Friday, 15 April 2011

2: Blood Red Roses

The great Merseyside shantyman Stan Hugill describes this halyard shanty as "a real 'Cape Horner' very popular in Liverpool ships". There are numerous well-informed and interesting debates about both the meaning and the authenticity of the phrase "Blood Red Roses" (see, for example, this discussion at The Mudcat Cafe); and some tend towards thinking it's more historically accurate to sing "Come down you bunch of roses/Come down you red red roses", etc. I'm afraid I'm not informed enough to comment on these debates, I'm just singing this as I learned it at shanty singing sessions.

Many Liverpool ships sailed around the Cape en route to Chile or Peru for the saltpetre and guano trade respectively, as well as to Australia (the picture I use here is of the Clipper Ship Red Jacket of the White Star Line in the ice off Cape Horn, making its return voyage to Liverpool from Australia). The dangers were well known; Dallas Murphy's Rounding Cape Horn tells us that at least 100 ships were lost off Cape Horn between 1850 and 1900, including Liverpool ships such as the Wasdale - and "Lost overboard at sea off Cape Horn" was a familiar turn of phrase in the obituaries of the Liverpool Mercury.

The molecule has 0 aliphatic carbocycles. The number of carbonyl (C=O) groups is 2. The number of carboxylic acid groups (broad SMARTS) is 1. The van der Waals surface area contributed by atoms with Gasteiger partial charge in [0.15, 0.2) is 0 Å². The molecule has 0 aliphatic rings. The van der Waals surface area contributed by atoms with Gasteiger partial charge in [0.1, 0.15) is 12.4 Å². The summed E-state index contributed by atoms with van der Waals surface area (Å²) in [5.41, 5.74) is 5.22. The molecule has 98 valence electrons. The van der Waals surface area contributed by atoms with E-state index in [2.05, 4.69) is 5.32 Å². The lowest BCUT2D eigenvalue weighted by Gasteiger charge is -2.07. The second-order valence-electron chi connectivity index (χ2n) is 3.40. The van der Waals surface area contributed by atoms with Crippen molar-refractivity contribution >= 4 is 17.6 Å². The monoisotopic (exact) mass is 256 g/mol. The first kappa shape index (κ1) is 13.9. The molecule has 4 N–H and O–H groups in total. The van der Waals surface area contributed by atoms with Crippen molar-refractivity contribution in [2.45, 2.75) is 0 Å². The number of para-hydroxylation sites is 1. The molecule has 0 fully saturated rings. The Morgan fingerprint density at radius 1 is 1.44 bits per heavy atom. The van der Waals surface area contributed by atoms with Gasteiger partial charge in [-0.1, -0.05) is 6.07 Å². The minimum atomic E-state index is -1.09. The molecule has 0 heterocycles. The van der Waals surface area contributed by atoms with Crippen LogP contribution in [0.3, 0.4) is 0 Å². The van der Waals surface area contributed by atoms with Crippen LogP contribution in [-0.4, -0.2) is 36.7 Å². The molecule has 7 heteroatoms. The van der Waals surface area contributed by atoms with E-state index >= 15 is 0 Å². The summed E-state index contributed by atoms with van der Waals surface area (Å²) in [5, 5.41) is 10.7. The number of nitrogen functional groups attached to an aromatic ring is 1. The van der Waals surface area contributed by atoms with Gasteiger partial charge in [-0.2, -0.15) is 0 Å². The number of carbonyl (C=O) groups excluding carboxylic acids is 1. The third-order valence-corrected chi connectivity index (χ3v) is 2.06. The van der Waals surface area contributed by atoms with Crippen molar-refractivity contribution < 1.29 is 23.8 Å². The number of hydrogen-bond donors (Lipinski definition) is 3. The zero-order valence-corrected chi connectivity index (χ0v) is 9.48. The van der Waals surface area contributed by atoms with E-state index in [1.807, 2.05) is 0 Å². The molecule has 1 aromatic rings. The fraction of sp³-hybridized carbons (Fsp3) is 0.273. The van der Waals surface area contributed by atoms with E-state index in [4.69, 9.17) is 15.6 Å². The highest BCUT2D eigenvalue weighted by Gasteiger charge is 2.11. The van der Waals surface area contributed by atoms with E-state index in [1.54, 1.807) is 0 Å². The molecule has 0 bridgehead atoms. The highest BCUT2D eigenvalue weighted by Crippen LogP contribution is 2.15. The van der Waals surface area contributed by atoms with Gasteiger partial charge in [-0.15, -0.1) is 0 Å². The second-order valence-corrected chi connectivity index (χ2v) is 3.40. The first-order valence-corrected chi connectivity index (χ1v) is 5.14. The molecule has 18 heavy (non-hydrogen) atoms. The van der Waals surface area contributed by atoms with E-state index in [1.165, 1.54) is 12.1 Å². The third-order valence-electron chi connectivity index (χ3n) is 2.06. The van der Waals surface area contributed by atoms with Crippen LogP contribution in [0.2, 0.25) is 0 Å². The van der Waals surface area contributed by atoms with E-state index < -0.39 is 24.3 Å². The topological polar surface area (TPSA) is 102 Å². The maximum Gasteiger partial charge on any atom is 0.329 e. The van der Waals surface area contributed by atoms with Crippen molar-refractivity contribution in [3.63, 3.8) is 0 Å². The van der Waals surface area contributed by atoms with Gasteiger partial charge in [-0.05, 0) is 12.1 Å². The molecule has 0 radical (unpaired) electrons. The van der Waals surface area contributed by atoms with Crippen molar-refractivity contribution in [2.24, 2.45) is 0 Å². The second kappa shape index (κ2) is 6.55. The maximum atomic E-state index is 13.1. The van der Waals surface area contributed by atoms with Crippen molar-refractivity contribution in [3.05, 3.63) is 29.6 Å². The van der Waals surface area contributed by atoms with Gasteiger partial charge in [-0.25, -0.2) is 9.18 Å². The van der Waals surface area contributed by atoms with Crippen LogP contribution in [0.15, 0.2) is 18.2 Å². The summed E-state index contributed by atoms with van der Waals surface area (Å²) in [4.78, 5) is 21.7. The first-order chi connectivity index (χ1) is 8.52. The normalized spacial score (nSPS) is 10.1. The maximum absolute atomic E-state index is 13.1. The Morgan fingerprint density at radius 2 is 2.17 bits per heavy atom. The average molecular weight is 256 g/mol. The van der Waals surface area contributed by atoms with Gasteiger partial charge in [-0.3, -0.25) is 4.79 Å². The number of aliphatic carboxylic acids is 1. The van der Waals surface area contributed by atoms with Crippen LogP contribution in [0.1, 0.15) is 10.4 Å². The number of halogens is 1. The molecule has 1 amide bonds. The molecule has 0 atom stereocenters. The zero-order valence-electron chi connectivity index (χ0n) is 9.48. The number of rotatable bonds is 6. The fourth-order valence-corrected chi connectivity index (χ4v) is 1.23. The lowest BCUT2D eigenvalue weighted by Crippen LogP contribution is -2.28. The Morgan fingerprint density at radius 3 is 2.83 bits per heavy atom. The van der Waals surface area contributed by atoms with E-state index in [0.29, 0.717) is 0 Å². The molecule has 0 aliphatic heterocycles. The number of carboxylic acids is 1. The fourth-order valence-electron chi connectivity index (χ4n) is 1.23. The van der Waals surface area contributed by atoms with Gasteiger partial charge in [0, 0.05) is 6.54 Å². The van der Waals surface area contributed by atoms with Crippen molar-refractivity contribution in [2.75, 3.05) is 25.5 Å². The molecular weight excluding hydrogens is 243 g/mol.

In the Roud folksong index, this is #931

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